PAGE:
Arthur Ashe once remarked that if he didn’t play tennis, he’d probably have to see a psychiatrist. After all, you have to be somewhat crazy to submit to the itinerant lifestyle and brutal competitiveness of professional tennis, where only about 10 percent of the ranked players break even. “If you want to win the French Open, which is like desert warfare, you better darn well have a Jim Pierce beating you into the ground … so long as it’s not abusive,” says Murray, the sports psychologist. (For the record, Pierce was abusive. Mary claims he would slap her when she lost matches.) Murray also notes that the pathology of tennis parents often belies a certain genius, such as Charles Lenglen’s decision to eschew the demure playing style of women in his time in favor of training Suzanne against men, and Gloria Connors’ insistence on teaching Jimmy a two-fisted backhand in an era of one-handers.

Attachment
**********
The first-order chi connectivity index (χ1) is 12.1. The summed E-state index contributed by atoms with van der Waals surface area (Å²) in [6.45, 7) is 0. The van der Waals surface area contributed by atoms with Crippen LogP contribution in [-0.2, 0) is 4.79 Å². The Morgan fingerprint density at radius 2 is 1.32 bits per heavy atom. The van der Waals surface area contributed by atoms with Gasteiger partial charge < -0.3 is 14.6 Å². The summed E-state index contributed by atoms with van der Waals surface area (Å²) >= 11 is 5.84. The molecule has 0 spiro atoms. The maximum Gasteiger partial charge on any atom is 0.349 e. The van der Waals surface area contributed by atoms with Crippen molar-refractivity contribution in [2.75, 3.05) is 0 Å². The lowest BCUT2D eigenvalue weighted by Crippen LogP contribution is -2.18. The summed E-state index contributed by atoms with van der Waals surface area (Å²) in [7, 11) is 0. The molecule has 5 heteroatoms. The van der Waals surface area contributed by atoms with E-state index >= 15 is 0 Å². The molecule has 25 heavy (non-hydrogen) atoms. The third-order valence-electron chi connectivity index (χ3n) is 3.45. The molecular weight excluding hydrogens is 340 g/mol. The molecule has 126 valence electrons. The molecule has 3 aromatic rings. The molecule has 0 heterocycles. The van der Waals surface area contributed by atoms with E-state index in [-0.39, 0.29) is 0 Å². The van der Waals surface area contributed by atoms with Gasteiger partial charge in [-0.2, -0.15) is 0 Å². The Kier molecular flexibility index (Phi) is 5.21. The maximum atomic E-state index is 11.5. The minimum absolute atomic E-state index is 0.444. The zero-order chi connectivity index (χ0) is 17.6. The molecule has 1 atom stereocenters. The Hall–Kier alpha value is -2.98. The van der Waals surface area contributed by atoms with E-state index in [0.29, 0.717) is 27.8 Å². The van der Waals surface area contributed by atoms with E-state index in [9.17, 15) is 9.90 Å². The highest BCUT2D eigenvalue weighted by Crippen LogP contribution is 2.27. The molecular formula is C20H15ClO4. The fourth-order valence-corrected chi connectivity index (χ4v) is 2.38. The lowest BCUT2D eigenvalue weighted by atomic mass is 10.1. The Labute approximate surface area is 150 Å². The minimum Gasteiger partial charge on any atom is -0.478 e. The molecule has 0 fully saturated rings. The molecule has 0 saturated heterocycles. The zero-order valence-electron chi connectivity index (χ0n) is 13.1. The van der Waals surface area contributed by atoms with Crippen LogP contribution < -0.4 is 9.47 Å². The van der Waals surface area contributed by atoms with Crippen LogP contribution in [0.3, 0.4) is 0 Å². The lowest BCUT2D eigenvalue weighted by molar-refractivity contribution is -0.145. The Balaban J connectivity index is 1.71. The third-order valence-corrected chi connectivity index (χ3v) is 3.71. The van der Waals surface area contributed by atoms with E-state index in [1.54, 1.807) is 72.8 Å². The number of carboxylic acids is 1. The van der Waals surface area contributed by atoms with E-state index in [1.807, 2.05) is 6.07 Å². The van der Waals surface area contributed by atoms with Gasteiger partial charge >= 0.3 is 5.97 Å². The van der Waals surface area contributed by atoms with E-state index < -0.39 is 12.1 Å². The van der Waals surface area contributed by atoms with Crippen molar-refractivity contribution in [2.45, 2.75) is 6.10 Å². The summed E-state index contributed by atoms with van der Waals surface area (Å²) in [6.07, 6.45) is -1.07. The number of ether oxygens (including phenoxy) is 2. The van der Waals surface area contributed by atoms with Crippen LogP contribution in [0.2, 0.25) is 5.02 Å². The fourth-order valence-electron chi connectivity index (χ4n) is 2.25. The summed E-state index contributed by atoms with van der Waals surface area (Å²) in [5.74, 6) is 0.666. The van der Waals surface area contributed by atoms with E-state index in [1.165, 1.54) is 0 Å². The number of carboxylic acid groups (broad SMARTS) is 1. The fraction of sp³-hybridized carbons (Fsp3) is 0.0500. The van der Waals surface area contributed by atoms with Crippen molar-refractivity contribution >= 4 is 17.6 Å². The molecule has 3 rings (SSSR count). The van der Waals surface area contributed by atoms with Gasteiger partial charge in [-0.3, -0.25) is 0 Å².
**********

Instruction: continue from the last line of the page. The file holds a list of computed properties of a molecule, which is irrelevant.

For a long time, the USTA seemed to recognize that its role in developing American champions was to stand aside and leave the training to parents and Svengali coaches like Nick Bollettieri and Rick Macci. (In 1987, Bollettieri’s finishing school had an astonishing 32 players in the main draw of Wimbledon.) But in 1986, with Connors and John McEnroe aging and no obvious American successors on the scene, a panicked USTA launched its player-development program. (Disclosure: I worked for the USTA for a few years during and after college.) The methods—an infusion of money to support new regional training centers and national coaches—will sound familiar to anyone who followed last year’s renovation. Since that first attempt at resuscitation, the development program has been defined not by its production of Grand Slam champions (zero) but by the continual formulation of new plans: The department was revamped in 1995, 2001, 2003, and 2008.